What Is a Restful API?

In this post I will explain what a RESTful API is but first let’s see what HTTP verbs are.

Briefly about HTTP Verbs

There are several HTTP verbs which are basically different types of HTTP messages, intended for different use cases. The ones that we are interested in are:

  1. GET – retrieve data at the specified resource
  2. POST – send some data (usually in JSON format) to create a resource
  3. PUT – send some data to update a resource
  4. DELETE – delete a specified resource

Here are examples of GET and POST requests. Note that the GET request does not have a body whereas the POST request does. POST’s body carries information about the movie being created.

Here are some examples of the requests mentioned above:

GET

POST

PUT

DELETE

 

REST – Individual Items

When working on a project’s backend, chances are that you will have to expose a web API that the clients (mobile app or a website front-end) can use. There are several API design styles, but REST is the one that’s more commonly used. The key idea of REST is that the architecture is centered around resources, not actions. What do I mean by this?

Suppose that we have an API that allows to manage Movies and has the following endpoints:

  • http://moviestore123.com/getMovie
  • http://moviestore123.com/addMovie
  • http://moviestore123.com/updateMovie
  • http://moviestore123.com/deleteMovie

As we can see, in this design style, actions are emphasized rather than resources, which contradicts the REST style. And now take a look at something like this:

  • http://moviestore123.com/movies/1 (GET)
  • http://moviestore123.com/movies/1 (PUT)
  • http://moviestore123.com/movies/1 (DELETE)

Here we have an endpoint /movies and we also have /movies/1 which is a movie with ID 1. This is the RESTful way of designing an API. The architecture is centered around a resource (movies) and we use HTTP verbs to perform actions on the resource:

REST – Collections

Up until now, we focused on dealing with individual items (a single movie with ID 1). But what if a client needs to fetch a collection of items? Say we want our mobile app to display a list of all available movies. We could achieve this with the following endpoint and verbs:

In the previous section, we dealt with the endpoints of format http://moviestore123.com/movies/1 but now we go a level up. We apply the HTTP verbs to the collection of objects which is represented by /movies :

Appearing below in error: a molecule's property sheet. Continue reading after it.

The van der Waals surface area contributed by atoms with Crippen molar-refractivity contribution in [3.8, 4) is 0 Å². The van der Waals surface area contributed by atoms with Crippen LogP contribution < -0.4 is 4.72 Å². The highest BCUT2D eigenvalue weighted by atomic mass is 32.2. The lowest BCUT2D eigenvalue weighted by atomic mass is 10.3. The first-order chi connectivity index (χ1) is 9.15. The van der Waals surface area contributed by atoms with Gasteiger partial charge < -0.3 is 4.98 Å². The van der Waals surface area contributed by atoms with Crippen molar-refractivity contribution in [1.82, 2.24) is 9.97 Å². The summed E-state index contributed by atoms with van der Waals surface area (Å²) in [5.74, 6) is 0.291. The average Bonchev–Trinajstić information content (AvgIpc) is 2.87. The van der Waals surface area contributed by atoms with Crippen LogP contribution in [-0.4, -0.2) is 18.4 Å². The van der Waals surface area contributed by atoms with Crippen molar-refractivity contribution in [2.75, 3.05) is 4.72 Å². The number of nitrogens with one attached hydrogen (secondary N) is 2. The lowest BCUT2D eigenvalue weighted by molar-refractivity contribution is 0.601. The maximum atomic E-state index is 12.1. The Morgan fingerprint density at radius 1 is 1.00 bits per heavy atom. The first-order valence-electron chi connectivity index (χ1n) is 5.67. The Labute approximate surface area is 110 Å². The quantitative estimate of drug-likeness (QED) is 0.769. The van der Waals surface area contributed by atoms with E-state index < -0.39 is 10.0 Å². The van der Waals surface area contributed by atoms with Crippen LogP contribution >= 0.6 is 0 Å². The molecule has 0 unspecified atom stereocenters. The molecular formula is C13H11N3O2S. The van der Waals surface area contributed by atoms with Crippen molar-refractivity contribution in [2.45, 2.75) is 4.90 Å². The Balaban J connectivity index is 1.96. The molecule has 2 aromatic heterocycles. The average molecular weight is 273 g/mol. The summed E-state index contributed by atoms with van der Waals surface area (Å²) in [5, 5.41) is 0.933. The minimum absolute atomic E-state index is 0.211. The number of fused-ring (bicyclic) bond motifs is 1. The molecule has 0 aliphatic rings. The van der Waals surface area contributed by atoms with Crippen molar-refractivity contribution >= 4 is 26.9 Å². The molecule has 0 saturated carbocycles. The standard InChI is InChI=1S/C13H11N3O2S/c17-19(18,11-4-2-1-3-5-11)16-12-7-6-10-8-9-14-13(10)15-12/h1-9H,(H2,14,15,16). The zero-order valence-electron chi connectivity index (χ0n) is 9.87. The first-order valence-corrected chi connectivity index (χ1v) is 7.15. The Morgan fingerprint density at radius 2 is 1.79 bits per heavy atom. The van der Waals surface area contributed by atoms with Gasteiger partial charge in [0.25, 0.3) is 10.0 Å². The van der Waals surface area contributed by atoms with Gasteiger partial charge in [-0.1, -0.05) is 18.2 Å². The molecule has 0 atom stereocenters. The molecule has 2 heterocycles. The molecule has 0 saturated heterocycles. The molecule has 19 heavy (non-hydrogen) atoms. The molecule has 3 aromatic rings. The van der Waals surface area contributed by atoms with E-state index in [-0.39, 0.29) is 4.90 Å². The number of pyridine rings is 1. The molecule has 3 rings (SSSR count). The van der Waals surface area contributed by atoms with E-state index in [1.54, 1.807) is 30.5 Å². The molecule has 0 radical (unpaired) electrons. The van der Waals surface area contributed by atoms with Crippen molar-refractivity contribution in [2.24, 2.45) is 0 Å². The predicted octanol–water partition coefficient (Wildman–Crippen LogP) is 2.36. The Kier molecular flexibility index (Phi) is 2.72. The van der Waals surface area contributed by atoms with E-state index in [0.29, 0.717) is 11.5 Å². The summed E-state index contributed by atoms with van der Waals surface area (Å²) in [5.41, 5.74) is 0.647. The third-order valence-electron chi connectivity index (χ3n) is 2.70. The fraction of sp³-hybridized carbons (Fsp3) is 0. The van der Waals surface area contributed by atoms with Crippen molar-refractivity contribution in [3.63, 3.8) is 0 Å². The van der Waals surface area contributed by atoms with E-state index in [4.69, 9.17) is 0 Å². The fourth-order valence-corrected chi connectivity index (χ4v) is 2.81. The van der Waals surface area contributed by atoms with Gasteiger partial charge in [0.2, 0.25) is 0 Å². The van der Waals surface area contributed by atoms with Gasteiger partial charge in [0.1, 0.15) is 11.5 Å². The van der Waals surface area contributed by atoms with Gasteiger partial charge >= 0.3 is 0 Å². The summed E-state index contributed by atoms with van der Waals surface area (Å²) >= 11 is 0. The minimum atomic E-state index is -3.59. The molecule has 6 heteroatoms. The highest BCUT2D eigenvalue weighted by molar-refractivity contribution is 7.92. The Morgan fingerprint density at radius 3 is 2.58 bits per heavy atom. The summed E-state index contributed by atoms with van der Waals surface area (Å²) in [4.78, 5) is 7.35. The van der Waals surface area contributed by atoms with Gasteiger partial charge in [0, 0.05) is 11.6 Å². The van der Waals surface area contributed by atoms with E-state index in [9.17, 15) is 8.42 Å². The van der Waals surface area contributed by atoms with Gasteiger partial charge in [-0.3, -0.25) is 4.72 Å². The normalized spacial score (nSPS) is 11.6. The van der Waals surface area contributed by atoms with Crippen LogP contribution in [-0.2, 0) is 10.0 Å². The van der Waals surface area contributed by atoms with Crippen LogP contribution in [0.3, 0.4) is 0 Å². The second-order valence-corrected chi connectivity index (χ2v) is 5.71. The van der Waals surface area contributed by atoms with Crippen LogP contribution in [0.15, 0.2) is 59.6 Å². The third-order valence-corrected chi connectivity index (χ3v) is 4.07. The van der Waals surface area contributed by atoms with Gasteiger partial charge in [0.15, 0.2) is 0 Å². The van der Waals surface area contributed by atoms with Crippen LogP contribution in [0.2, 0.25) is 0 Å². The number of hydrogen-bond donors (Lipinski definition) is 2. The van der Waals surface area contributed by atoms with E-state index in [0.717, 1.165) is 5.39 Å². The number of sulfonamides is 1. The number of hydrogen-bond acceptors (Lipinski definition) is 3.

• http://moviestore123.com/movies
      (GET)
      should return a representation of a collection of movies. Pagination deals with the exact amount of individual movies returned.
    • http://moviestore123.com/movies
      (POST)
      should create a new individual movie within the collection. Note that in the previous section, we did not use the POST verb but now we do. This is because we considered individual movies in the previous section. It would be impossible to add a new movie to the ID of an existing one. Also note that we will have to provide the
      information about the movie to be created in the HTTP request’s body.
    • http://moviestore123.com/movies
      (PUT)
      should perform a bulk update of the movies
    • http://moviestore123.com/movies/1
      (DELETE)
      should remove all movies from the database

REST – Complex Relationships

Now suppose that we also want to use our API to provide information about the cast of the movies. Let’s see the endpoints that we can use to achieve this functionality:

So basically we just added another collection and another individual item to the URI. Now the general format of the endpoint is collection1/id1/collection2/id2. But what if each actor has information about the movie genres that he/she performs in? Would we construct an endpoint of this format: /movies/1/actors/2/genres/3 ? Although that is technically possible, this is not the recommended design. What we should rather do is split this up into two separate endpoints like:

/movies/1/actors/ – to find all actors associated with an individual movie

and then

/actors/2/genres – to get all genres associated with a particular actor. If we have actors with IDs 2 and 3 that we need the genres for, we would make two requests like /actors/2/genres, then /actors/3/genres

API Versioning

Since the API is likely going to change over time, it is wise to version it appropriately so that the old and new versions can coexist. We can change our endpoints to look like this:

http://moviestore123.com/v1/movies

When a new version of the API is ready, we will simply serve it at

http://moviestore123.com/v2/movies

Because of this, we will not break any client code that is using the old API and at the same time we enable new applications to use the new API.

Thank you for reading this article and if you have any questions, please let me know in the comments! I plan to write another post that will go into HATEOAS, pagination, filtering, sorting and searching so stay tuned!

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